Please use this identifier to cite or link to this item: https://doi.org/10.1016/j.istruc.2019.02.010
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dc.titleSteel Concrete Composite Systems for Modular Construction of High-rise Buildings
dc.contributor.authorLiew Richard Jat Yuen
dc.contributor.authorChua Yie Sue
dc.contributor.authorPang Sze Dai
dc.date.accessioned2020-05-15T02:47:39Z
dc.date.available2020-05-15T02:47:39Z
dc.date.issued2019-10
dc.identifier.citationLiew Richard Jat Yuen, Chua Yie Sue, Pang Sze Dai (2019-10). Steel Concrete Composite Systems for Modular Construction of High-rise Buildings. Structures 21 : 135-149. ScholarBank@NUS Repository. https://doi.org/10.1016/j.istruc.2019.02.010
dc.identifier.issn2352-0124
dc.identifier.urihttps://scholarbank.nus.edu.sg/handle/10635/168179
dc.description.abstractModular prefabrication technology promotes off-site manufacturing of modules and on-site assembly by improving the construction efficiency, safety and productivity. However, the joining of individual modules needs special connectors that must be fast to install and robust enough to ensure structural integrity. The restrictions on the overall dimension and weight of the modules for lifting and transportation provide the impetus to develop a more efficient structural module system that is lightweight and fast to install. This paper discusses the design and construction challenges of existing modular construction of high-rise buildings and provides solutions to resolve these challenges. A novel lightweight steel-concrete composite system is introduced to reduce the weight of the module without compromising the strength and stiffness. To increase the available headroom, a slim floor system is proposed to reduce the floor-to-floor depth and ensure the integration of buildings service within the structural zone. High strength concrete is used as an infill material for tubular columns to maintain the same column size to avoid complex joining details involving modules with different column sizes. Long-span steel concrete composite modular system is proposed to reduce the number of joints and columns for fast track construction. A fast and easy joining technique is developed to ensure fast installation of modules. Inter-module joints are modelled as semi-rigid to capture the realistic joint behaviour in global analysis to ensure the structural integrity and overall stability of the building. © 2019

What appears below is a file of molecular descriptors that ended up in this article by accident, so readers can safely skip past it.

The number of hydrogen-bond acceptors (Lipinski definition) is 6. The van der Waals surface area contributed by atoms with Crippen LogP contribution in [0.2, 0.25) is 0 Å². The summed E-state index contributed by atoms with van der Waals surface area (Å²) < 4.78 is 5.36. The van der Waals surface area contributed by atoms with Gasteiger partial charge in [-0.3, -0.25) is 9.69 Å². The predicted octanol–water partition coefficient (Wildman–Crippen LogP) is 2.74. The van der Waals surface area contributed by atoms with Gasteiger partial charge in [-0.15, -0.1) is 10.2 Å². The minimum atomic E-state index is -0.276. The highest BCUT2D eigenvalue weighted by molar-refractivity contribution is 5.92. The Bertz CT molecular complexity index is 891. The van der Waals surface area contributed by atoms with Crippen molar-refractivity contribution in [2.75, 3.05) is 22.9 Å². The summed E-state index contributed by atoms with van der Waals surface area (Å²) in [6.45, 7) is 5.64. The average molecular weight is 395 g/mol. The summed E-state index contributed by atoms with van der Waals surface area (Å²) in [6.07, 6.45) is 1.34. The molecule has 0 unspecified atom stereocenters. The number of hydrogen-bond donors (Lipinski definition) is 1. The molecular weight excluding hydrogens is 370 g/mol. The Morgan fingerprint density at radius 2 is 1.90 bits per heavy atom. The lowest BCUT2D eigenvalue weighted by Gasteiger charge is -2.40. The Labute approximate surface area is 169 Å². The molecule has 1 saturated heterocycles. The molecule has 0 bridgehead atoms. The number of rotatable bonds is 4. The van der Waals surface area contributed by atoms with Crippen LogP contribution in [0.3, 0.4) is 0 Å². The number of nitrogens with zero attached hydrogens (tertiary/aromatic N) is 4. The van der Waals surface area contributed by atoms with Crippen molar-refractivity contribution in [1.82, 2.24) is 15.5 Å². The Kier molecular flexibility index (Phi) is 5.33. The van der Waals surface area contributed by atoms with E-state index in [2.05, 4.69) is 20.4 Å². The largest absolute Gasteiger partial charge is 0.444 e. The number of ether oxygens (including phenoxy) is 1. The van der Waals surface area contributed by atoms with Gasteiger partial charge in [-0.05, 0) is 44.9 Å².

dc.subjectDfMA
dc.subjectFast joint
dc.subjectHigh-rise
dc.subjectLightweight
dc.subjectLong span
dc.subjectModular construction
dc.subjectRobustness
dc.typeArticle
dc.contributor.departmentDEPT OF CIVIL & ENVIRONMENTAL ENGG
dc.description.doi10.1016/j.istruc.2019.02.010
dc.description.sourcetitleStructures
dc.description.volume21
dc.description.page135-149
dc.published.statePublished
dc.grant.idSembcorp-NUS Corporate Laboratory
dc.grant.idR-261-513-009-281
dc.grant.fundingagencyNational Research Foundation
dc.grant.fundingagencySembcorp Industries Ltd.
dc.grant.fundingagencyNational University of Singapore
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